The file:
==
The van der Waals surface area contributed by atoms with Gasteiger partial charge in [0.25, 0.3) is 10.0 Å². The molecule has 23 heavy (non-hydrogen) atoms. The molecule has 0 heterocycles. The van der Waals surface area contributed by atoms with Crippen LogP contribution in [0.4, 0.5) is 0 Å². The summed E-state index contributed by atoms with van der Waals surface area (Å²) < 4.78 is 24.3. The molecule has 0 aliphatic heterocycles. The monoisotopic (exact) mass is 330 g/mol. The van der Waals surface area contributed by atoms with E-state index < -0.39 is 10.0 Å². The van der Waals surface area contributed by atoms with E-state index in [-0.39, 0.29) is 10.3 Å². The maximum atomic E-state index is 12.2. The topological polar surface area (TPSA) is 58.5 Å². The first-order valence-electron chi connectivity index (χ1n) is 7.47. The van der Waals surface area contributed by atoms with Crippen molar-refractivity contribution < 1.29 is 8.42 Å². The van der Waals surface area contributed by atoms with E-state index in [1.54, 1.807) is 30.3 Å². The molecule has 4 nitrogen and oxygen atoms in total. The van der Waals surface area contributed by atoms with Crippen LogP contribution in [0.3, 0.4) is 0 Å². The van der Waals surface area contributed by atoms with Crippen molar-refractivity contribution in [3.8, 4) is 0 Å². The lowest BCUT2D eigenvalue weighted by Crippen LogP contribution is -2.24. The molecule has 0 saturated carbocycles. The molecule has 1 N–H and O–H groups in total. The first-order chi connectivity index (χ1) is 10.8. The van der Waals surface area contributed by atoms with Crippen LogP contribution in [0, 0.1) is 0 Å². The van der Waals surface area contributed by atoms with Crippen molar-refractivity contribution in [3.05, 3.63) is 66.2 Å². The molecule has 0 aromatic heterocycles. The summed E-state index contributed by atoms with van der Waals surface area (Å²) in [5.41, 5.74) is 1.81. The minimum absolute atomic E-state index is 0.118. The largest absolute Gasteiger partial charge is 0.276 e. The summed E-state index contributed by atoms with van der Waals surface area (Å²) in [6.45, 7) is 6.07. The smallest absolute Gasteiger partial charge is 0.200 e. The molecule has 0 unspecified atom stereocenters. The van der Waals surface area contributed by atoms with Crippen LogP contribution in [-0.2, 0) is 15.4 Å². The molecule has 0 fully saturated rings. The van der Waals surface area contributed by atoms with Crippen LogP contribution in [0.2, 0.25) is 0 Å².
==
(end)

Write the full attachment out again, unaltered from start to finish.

The van der Waals surface area contributed by atoms with Gasteiger partial charge in [0.25, 0.3) is 10.0 Å². The molecule has 23 heavy (non-hydrogen) atoms. The molecule has 0 heterocycles. The van der Waals surface area contributed by atoms with Crippen LogP contribution in [0.4, 0.5) is 0 Å². The summed E-state index contributed by atoms with van der Waals surface area (Å²) < 4.78 is 24.3. The molecule has 0 aliphatic heterocycles. The monoisotopic (exact) mass is 330 g/mol. The van der Waals surface area contributed by atoms with E-state index < -0.39 is 10.0 Å². The van der Waals surface area contributed by atoms with E-state index in [-0.39, 0.29) is 10.3 Å². The maximum atomic E-state index is 12.2. The topological polar surface area (TPSA) is 58.5 Å². The first-order valence-electron chi connectivity index (χ1n) is 7.47. The van der Waals surface area contributed by atoms with Crippen molar-refractivity contribution < 1.29 is 8.42 Å². The van der Waals surface area contributed by atoms with E-state index in [1.54, 1.807) is 30.3 Å². The molecule has 4 nitrogen and oxygen atoms in total. The van der Waals surface area contributed by atoms with Crippen LogP contribution in [0.3, 0.4) is 0 Å². The van der Waals surface area contributed by atoms with Crippen molar-refractivity contribution in [3.8, 4) is 0 Å². The lowest BCUT2D eigenvalue weighted by Crippen LogP contribution is -2.24. The molecule has 0 saturated carbocycles. The molecule has 1 N–H and O–H groups in total. The first-order chi connectivity index (χ1) is 10.8. The van der Waals surface area contributed by atoms with Crippen LogP contribution in [0, 0.1) is 0 Å². The van der Waals surface area contributed by atoms with Crippen molar-refractivity contribution in [3.05, 3.63) is 66.2 Å². The molecule has 0 aromatic heterocycles. The summed E-state index contributed by atoms with van der Waals surface area (Å²) in [5.41, 5.74) is 1.81. The minimum absolute atomic E-state index is 0.118. The largest absolute Gasteiger partial charge is 0.276 e. The summed E-state index contributed by atoms with van der Waals surface area (Å²) in [6.45, 7) is 6.07. The smallest absolute Gasteiger partial charge is 0.200 e. The molecule has 0 unspecified atom stereocenters. The van der Waals surface area contributed by atoms with Crippen LogP contribution in [-0.2, 0) is 15.4 Å². The molecule has 0 fully saturated rings. The van der Waals surface area contributed by atoms with Crippen LogP contribution in [0.2, 0.25) is 0 Å².